Andrea Pelliccia is a sociologist and researcher at the Institute for Research on Population and Social Policies of Italian National Research Council (IRPPSCNR). His research interests include various issues relating to migratory processes within contexts of transnationalism and interculturalism. In recent years, his studies have focused on various aspects of contemporary Greece, particularly on Greek student mobility and diaspora in Italy.

Iordanis Psimmenos is Professor of Sociology and Head of the Department of Social Policy, Panteion University of Social and Political Sciences, Athens. He studied Sociology and Social Policy at the University of Newcastle upon Tyne and gained a PhD from Durham University under the supervision of Professors R.K. Brown, H. Beynon, and P. Glavanis. He has written extensively on the labor process of public sector employees and of migrant workers. His current research and publications focus on the social impact of crisis on domestic and construction migrant workers in Greece, while he is completing a monograph on casual labor in Europe (1980–2017).

Christoforos Skamnakis is Assistant Professor at Democritus University of Thrace in Department of Social Administration and Political Science. His main scholarly focus is on the welfare state, especially in current developments in social policy and more specifically at local level. He has published two books and articles on social policy at local level, welfare marginalization of vulnerable groups, especially migrant women. His research currently deals with consequences of austerity policies on social protection at local level.

Yannis Stamos is a doctoral researcher in Modern Greek Studies at the University of Birmingham, England. His research interests include literary criticism, fascism, and the interwar period. The provisional title of his PhD thesis is "Literary Criticism and the Cultural Politics of the Metaxas Regime (1936–1940): Propagandistic Discourse in a Comparative Context."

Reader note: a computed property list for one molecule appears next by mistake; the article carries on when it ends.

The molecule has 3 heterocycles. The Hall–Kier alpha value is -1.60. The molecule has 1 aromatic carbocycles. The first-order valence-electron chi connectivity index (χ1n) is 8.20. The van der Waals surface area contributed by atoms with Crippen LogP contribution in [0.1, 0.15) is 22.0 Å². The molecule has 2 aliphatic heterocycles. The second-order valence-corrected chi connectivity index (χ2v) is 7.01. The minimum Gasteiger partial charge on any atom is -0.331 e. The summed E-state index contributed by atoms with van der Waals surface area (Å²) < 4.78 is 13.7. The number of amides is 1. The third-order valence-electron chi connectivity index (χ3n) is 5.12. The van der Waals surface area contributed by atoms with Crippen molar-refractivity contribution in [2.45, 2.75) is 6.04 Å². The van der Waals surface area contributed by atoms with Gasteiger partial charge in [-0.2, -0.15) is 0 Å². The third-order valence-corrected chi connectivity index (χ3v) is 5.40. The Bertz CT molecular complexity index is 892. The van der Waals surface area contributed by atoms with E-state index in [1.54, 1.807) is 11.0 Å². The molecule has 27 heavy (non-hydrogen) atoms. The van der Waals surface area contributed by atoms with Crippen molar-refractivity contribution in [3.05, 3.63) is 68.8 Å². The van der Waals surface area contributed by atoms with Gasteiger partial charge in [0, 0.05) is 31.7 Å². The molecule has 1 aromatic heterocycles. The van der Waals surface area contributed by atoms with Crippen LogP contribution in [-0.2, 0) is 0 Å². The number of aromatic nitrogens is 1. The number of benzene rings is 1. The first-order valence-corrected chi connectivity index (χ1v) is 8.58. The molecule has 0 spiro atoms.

Rosita Sumagaysay has been employed as a domestic worker in Cyprus since 2004. She was born in the Philippines and graduated from Kabankalan Catholic College. She has been taking art lessons at a government afternoon [End Page 278] educational institution during the last four years. In 2013, she was invited to participate in the 115th Philippine Independence Day and Migrant Worker Day at the European University in Cyprus, and she was selected in 2015 to participate in the Second Diversity Art Festival Exhibit for Non-Cypriot Artists at the University of Nicosia.

Andrew Szegedy-Maszak is Professor of Classical Studies at Wesleyan University, specializing in Greek history, historiography, classical mythology, and the history of photography. He has published over 40 articles on the ancient Greeks and photography. He has coauthored Antiquity and Photography (J. Paul Getty Museum, 2005) and has written the text for photographic monographs Toward a Deeper Understanding: Paul Strand at Work (Steidl-Pace/MacGill, 2007) and Philip Trager: Photographing Ina (Steidl, 2016).

Maria Todorova is Gutgsell Professor of History at the University of Illinois at Urbana-Champaign, specializing in the history of the Balkans and the Ottoman Empire. She is the author of numerous books and articles on social and cultural history, historical demography, and historiography of the Balkans, with a focus on problems of nationalism and national memory. Her current research revolves around problems of early socialism, communism, and postcommunism.

Katerina Vassilikou is a Researcher at the Research Centre for Greek Society of the Academy of Athens, specializing in domestic work, women's migration, transnational family, and sociology of health. She has published a book on migrant women and human rights and articles on related issues. She is currently working on the topic of the social effects of the economic crisis in Greek society.

Nikos Xypolytas is a postdoctoral fellow at the Department of Social Policy, Panteion University of Social and Political Sciences, Athens. He specializes on migration and sociology of work and has published on the entrapment of migrants in low-status jobs and the importance of the country of origin in understanding migrant constraints and choices in the host country. [End Page 279]